Happy July everyone! Lori here from sunny and or soggy West Virginia. I hope everyone in the Grow Appalachia family has made it through these awful stormy weather patterns we have been having lately. After being here for a few devastating floods, my heart goes out to those who have been similarly effected, and thankful that we seemed to miss the brunt of it.

I will give Mother Nature her due this time, she has made our gardens here flourish. It has been hot during the day and the rains and storms have come in the evenings making great growing conditions for us and our participants.

We got to harvest some yard long beans over the past week or so. We planted them because we were skeptical that they really got that big. The longest so far was right at 24 inches. They could have grown some more but they were touching the ground and we didn’t want them to get rotten, or become a tasty treat for our demon pig. We still have been unable to keep his porkiness contained.  Of course the next thing to do was try them. I have never tasted another green bean quite like them. It was delicious! Most of us like eating them raw so that’s what we tried first. Next step was to cook them. Oh my, they were even better cooked. If you have never tried yard long beans, we highly recommend doing so. It doesn’t take many to feed several people which makes them even more attractive. The only down side I can see to them is that when one is smaller and falls from the plant, is that they kind of resemble a snake. Oh yes I was frightened by a bean.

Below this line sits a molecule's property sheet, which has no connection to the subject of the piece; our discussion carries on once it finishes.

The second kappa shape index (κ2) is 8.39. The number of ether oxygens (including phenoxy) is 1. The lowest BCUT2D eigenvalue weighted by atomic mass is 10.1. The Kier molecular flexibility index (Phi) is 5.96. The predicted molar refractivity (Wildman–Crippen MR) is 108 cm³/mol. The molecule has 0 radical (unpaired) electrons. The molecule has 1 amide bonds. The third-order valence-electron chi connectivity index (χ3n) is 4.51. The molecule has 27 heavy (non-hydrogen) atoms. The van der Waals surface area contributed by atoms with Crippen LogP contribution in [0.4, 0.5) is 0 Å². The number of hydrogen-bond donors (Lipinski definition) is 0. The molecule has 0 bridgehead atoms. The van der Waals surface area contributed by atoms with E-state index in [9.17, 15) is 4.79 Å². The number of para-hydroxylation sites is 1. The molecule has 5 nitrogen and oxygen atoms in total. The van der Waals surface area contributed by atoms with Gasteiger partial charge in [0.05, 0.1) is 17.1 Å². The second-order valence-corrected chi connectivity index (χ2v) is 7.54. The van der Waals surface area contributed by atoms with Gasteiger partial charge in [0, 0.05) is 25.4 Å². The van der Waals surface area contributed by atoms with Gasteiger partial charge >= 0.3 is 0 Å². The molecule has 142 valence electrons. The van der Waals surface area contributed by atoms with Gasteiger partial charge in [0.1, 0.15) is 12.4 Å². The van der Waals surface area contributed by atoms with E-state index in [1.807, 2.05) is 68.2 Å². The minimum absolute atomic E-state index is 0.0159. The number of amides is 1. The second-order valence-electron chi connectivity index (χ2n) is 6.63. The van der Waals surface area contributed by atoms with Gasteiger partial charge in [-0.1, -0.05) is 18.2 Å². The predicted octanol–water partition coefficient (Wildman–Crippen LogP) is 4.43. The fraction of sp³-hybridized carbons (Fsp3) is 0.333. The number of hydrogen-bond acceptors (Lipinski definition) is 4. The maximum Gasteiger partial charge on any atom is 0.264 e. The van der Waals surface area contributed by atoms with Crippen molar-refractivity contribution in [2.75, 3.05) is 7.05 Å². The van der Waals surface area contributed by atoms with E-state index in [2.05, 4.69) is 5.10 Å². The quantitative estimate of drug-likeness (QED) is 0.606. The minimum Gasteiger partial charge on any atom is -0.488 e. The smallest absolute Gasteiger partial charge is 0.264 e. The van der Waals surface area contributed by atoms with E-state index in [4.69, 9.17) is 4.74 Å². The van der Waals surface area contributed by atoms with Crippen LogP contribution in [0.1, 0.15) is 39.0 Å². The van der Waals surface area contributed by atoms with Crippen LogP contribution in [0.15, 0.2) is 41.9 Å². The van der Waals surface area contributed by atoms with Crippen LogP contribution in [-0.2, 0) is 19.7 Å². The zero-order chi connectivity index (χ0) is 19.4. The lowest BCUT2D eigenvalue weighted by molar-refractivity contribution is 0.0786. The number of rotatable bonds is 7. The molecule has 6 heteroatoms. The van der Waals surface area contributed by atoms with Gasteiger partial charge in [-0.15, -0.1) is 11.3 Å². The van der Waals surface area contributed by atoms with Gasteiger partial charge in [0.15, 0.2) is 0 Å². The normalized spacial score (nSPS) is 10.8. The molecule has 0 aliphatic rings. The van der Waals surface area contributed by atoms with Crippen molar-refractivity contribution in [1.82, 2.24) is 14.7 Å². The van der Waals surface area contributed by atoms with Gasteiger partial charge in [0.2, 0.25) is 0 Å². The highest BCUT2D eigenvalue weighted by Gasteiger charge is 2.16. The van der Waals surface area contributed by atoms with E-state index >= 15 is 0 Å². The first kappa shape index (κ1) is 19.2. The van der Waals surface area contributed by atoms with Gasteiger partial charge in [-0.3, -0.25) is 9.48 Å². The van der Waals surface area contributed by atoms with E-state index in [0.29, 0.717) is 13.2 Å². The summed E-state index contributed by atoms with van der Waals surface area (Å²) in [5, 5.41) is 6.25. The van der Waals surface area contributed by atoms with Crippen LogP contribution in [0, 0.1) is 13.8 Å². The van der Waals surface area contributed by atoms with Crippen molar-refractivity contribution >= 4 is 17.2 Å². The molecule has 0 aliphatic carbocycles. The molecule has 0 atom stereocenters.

Our participants are so excited about the things that they have grown and harvested so far. I am hoping to have stories from them for next time. They are also sending pictures from their little slices of veggie heaven which can be seen on our Facebook page under the Garden Program album. I have more to upload to it. Several are looking forward to next year and have friends that want to participate as well. One participant even wants to start a canning co-op that can be used by anyone that wants to do it. We have offered her the use of our kitchen and equipment because there is a lot of folks that want to do it.

There has been no crazy calamities this time, which is great but sort of sad too. I love sharing the ridiculousness that is us.

Only one problem has surfaced on our part. We were given use of a large area at the entrance to our little community by the WV Housing Fund. We found out after we plowed it up that we couldn’t plant in it yet because Appalachian Power needs a place to land their helicopter that they are using to cut trees. That’s not too much of a problem because there is still plenty of time to plant and grow things. The bad part is that some people with no home training had gone down there with ATV’s and tore it all up and made huge mud holes in it. We have a policy that says no ATV’s, but never really enforced it unless someone was doing wrong. Thanks to these couple of idiotic individuals, no one is allowed to have an ATV on the property. I’m just glad that we hadn’t planted anything down there yet. We would have had 3 brand new very life-like scarecrows!

We decided to plant in everything we could get our hands on. There are tires full of beans, squashes, and cucumbers, and old refrigerators and dryer drums full of lettuce, cabbage, and more squash and cucumbers. If it held dirt it is growing something!

Our volunteers from the Youth Works program have done a great job weeding, planting and trellising. They even did a mystery garden box. They took a bunch of seeds and the compatibility chart and went crazy. I can’t wait to see what we end up with.  We are so blessed to have them coming in each week.

Here’s to a great season so far. Thanks for reading.